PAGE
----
Dec 252011
 

Both the New York Times and the Wall Street Journal Law Blog are covering news from the DOJ that a 50 year old law may not actually be a barrier to online gambling as it earlier had asserted.

The legal opinion, issued by the department’s office of legal counsel in September but made public on Friday, came in response to requests by New York and Illinois to clarify whether the Wire Act of 1961, which prohibits wagering over telecommunications systems that cross state or national borders, prevented those states from using the Internet to sell lottery tickets to adults within their own borders.

Although the opinion dealt specifically with lottery tickets, it opened the door for states to allow Internet poker and other forms of online betting that do not involve sports. Many states are interested in online gambling as a way to raise tax revenue.


Just because this law may not be a barrier, however, doesn’t mean that all Internet gambling will be legal.  It merely opens the doors for states to allow their own online lotteries.  It may also allow them to join with other states to do the same and still be beyond the reach of federal regulation.  (The NY Times article notes, however, that some constituencies, such as the American Gaming Association, think there is still a need for federal regulation to establish consistent regulatory standards.)

Also the 2006 Unlawful Internet Gambling Enforcement Act of 2006, which made it illegal for financial institutions to process payments for online wagers, remains on the books.  And while many online gambling establishments are offshore, making them difficult for the federal government to reach, the DOJ recently prosecuted three such sites for fraud and money laundering.  This week a co-founder of one of them, Absolute Poker, plead guilty to charges of conspiracy.  From the Los Angeles Times:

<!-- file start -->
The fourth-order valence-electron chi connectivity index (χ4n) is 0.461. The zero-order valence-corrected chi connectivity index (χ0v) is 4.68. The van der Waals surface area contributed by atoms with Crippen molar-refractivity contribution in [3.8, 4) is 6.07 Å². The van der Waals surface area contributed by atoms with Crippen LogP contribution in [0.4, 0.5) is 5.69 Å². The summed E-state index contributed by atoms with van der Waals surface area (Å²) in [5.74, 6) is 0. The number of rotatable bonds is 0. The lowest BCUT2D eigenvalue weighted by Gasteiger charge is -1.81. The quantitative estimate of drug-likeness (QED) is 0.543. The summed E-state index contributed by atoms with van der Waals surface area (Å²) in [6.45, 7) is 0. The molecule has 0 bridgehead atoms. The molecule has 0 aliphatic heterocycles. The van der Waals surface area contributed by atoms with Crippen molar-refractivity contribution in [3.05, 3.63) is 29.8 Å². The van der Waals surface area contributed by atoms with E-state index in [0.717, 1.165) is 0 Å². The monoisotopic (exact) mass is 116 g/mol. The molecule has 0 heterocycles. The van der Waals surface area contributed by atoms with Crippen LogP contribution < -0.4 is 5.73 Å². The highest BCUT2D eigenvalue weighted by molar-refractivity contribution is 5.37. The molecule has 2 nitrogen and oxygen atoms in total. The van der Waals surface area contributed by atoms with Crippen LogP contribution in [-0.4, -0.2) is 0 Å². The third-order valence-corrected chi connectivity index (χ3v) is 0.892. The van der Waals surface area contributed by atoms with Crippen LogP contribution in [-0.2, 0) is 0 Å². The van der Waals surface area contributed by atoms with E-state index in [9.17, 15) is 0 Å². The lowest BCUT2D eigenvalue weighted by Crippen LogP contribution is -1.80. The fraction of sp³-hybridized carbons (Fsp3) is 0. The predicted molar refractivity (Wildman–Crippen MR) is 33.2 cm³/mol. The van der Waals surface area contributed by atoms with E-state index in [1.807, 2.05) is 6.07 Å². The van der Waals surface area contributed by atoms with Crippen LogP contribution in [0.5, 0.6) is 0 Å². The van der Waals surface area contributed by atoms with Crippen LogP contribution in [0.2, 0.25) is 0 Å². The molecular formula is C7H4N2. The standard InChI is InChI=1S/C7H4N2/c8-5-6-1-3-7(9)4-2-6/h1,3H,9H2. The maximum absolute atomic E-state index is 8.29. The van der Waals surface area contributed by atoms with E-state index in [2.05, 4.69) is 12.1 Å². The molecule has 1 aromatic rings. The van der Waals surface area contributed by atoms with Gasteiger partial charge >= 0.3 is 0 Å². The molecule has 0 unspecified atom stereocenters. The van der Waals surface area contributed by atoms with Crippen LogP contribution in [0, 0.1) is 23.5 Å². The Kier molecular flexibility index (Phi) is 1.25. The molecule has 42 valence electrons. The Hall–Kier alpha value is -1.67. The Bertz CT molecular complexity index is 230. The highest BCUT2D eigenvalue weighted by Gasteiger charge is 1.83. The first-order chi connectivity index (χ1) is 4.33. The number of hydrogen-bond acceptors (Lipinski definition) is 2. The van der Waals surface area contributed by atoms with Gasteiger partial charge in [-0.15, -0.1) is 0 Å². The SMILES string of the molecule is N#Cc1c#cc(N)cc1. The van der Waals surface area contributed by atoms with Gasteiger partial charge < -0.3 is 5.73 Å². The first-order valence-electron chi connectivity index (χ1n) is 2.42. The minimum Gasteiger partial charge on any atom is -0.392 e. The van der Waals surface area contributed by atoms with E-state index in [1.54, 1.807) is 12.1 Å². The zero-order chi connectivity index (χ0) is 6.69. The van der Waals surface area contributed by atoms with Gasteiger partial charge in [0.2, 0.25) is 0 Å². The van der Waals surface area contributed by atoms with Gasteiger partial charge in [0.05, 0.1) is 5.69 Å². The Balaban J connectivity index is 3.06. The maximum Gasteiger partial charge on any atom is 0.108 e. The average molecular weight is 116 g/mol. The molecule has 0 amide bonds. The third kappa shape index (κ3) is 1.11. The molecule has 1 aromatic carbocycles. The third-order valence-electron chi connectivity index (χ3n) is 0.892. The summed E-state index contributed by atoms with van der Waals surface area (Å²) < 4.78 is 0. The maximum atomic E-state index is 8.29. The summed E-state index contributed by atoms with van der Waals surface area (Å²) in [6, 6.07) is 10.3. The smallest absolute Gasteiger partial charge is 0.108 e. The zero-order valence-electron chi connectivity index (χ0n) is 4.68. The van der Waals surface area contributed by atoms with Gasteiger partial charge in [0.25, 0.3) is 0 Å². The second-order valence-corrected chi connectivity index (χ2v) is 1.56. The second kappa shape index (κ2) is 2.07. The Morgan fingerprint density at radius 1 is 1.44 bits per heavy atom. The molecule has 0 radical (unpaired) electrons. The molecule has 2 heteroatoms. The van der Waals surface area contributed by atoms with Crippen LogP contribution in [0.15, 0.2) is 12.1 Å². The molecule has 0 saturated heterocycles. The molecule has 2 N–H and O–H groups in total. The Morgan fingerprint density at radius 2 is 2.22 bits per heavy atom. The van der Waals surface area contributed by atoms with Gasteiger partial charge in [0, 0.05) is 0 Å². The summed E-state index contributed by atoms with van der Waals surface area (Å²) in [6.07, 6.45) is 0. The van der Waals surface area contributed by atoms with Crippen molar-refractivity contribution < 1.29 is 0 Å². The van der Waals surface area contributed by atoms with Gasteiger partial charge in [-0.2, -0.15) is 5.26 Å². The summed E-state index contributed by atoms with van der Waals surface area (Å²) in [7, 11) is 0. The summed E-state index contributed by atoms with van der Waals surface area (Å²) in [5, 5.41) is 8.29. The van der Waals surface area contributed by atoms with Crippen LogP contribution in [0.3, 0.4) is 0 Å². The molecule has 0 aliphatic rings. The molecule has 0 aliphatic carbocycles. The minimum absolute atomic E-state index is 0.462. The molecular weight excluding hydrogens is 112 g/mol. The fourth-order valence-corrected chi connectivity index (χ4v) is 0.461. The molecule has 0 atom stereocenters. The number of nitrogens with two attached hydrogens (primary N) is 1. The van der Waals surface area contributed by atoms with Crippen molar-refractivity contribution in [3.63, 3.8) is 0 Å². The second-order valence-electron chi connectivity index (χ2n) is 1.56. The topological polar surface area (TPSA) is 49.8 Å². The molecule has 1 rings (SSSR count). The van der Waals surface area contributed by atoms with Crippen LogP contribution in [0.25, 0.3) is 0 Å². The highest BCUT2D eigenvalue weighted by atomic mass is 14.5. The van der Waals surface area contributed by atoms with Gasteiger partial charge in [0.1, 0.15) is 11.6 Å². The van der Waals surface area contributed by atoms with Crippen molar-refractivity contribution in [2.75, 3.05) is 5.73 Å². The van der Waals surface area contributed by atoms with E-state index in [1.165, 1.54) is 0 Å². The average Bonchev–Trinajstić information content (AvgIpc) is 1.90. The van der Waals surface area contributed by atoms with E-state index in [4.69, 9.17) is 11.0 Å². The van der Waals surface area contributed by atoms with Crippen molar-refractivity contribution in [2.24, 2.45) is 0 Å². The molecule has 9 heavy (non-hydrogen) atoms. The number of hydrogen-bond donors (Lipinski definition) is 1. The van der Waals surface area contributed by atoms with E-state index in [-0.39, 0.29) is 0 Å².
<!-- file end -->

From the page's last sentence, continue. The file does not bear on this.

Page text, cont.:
The felony charges against Brent Beckley include bank and wire fraud and violation of Internet gambling law. Prosecutors have accused Absolute Poker, as well as fellow gambling sites Full Tilt Poker and PokerStars, of convincing financial institutions to process online gambling payments by disguising them as transactions with Internet retail merchants.

Beckley told a judge in the U.S. District Court of Manhattan that he “knew that it was illegal to deceive the banks,” according to the Associated Press. He will face sentencing April 19 after striking a plea deal that could land him in prison for a year to a year and a half.

According to the Los Angeles Times the prosecutions come as part of a larger, $3-billion civil lawsuit against the companies, wherein it described at least one of them as a “global Ponzi scheme” that was “not a legitimate poker company.”

The FBI shut down their websites in the U.S. in April on a day that many poker players now refer to as Black Friday. Prosecutors indicted the founders of the three businesses on charges of bank fraud, money laundering and gambling law violations.

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